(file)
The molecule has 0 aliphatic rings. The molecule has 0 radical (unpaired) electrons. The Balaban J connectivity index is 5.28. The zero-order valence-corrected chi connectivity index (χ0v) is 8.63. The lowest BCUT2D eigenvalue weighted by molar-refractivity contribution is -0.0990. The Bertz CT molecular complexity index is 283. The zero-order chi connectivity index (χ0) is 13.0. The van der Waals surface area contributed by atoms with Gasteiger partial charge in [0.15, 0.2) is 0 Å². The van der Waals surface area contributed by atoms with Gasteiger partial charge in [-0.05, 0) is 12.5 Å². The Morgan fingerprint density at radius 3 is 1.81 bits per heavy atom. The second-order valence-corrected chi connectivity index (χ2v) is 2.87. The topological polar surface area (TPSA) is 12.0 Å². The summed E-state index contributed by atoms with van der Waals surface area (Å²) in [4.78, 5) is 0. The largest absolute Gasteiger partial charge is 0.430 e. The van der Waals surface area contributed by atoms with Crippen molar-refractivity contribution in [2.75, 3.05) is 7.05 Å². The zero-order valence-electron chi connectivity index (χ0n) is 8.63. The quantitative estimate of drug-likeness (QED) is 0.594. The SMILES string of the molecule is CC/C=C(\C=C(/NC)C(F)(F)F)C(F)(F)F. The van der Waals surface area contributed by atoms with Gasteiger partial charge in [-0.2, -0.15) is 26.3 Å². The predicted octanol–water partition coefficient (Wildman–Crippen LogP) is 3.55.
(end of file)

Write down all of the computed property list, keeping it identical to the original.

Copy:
The molecule has 0 aliphatic rings. The molecule has 0 radical (unpaired) electrons. The Balaban J connectivity index is 5.28. The zero-order valence-corrected chi connectivity index (χ0v) is 8.63. The lowest BCUT2D eigenvalue weighted by molar-refractivity contribution is -0.0990. The Bertz CT molecular complexity index is 283. The zero-order chi connectivity index (χ0) is 13.0. The van der Waals surface area contributed by atoms with Gasteiger partial charge in [0.15, 0.2) is 0 Å². The van der Waals surface area contributed by atoms with Gasteiger partial charge in [-0.05, 0) is 12.5 Å². The Morgan fingerprint density at radius 3 is 1.81 bits per heavy atom. The second-order valence-corrected chi connectivity index (χ2v) is 2.87. The topological polar surface area (TPSA) is 12.0 Å². The summed E-state index contributed by atoms with van der Waals surface area (Å²) in [4.78, 5) is 0. The largest absolute Gasteiger partial charge is 0.430 e. The van der Waals surface area contributed by atoms with Crippen molar-refractivity contribution in [2.75, 3.05) is 7.05 Å². The zero-order valence-electron chi connectivity index (χ0n) is 8.63. The quantitative estimate of drug-likeness (QED) is 0.594. The SMILES string of the molecule is CC/C=C(\C=C(/NC)C(F)(F)F)C(F)(F)F. The van der Waals surface area contributed by atoms with Gasteiger partial charge in [-0.2, -0.15) is 26.3 Å². The predicted octanol–water partition coefficient (Wildman–Crippen LogP) is 3.55.